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Windows Live Review: Products, Installation and System Specification

written by: •edited by: Rebecca Scudder•updated: 5/9/2009

Windows Live offers a combination of online software and services. Allowing users to connect through multiple streams of media, these services combine for powerful PC interactivity. Here we introduce Windows Live, looking at the install process, system requirements and future with the Live.

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    You may have heard of Windows Live in the past couple of years, seen ads pop up here and there, even played around with a couple of beta versions. What Windows Live offers is secure multiple streams of PC functionality, interactive and seamless via a PC, handheld device or mobile phone. Windows Live enables optimized organization, editing and sharing of information with excellent configurability, privacy, access and managed parental controls.

    The Windows Live Product suite provides value to customers across multiple streams of application delivery. These products are categorized as follows and include:


    • Windows Live Hotmail
    • Windows Live Mail
    • Windows Live Messenger
    • Windows Live Toolbar

    Resource sharing

    • Windows Live SkyDrive
    • Windows Live Spaces
    • Windows Live Photo Gallery
    • Windows Live Movie Maker Beta
    • Windows Live Writer
    • Windows Live Events


    • Windows Live Family Safety

    You can download Windows Live services either as an entire suite or as individual components.

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    The install process for any Windows Live applications is a simple point-and-click action. Choose the components you want and click on the ‘Install’ button. The install wizard is self explanatory and doesn’t have MANY trick questions. I say ‘many’ because Microsoft still offers you the choice of setting your default web browser to IE and your homepage to MSN.

    On completion of the download the install process will then check your hard drive for previous iterations of Windows Live applications, and install the correct versions as required. As such the time of the install process depends largely on what has been installed previously. When installation is complete, click on the application of your choice from the newly created ‘Windows Live’ start menu group.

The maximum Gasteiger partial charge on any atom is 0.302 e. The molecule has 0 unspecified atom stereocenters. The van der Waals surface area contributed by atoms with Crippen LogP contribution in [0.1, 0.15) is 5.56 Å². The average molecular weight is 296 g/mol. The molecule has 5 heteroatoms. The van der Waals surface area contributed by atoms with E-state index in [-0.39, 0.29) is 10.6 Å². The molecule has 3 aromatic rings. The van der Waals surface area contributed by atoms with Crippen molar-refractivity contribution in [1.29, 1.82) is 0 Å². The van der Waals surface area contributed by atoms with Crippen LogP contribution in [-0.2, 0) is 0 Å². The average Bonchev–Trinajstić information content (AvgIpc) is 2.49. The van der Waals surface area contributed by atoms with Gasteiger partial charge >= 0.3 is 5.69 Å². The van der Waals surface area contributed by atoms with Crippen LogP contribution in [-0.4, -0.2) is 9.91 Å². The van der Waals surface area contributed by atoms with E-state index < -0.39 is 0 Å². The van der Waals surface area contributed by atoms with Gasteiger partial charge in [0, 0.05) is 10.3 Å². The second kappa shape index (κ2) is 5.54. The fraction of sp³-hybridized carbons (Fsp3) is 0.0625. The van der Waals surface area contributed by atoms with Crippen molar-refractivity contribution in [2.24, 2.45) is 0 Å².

Upgrading Windows Live is an automated process, which makes the end user heavily dependent on automatic update mechanisms. However Microsoft is working on integrating Windows Live into the Windows update process.

    Note: Before installing any Windows Live applications take a look at the other articles in this series, which discuss the pros and cons and relevance of each individual component for end user operability.

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    System Requirements

    • Operating System: Windows XP (SP 2 or later) / Windows Vista
    • Processor: 800 MHz processor minimum
    • Memory: 128 MB RAM (256 MB recommended)
    • Browser: Internet Explorer 6.0 or above
    • Internet connection: Dialup or Broadband
    • Display: 800 x 600 screen resolution minimum (1024 x 768 or larger recommended)

    Prerequisite software: Windows Live Writer - framework. Photo Gallery - Windows Imaging Component, SQL 2005 Compact Edition. These components are required for certain Windows Live applications to run and will download as part of the Windows Live install process.

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    Windows Live Mesh

    In April 2008 Microsoft launched a new architecture for the Windows Live platform called Windows Live Mesh. Built on three layers of coding the new Live catalog will grow and support more devices. At the top (end user) level are fully operational applications such as hotmail, toolbar, writer, etc. Underneath each application are platform services and programming interfaces, delivering core messaging and contacts. Key to application delivery and interfacing are the bottom level and underlying utility services, storage and processing.

    At this stage Mesh is a developmental platform, predominantly a file sharing and synchronization service. It provides users with access to configure multiple PC’s to synchronize data both on and offline. But more on Live Mesh in the coming months when the beta version has been thoroughly tested and the inevitable bug issues resolved.

    In the following articles we will look at the individual software and service offerings of Windows Live, looking at its all round suitability for those who want remote desktop services.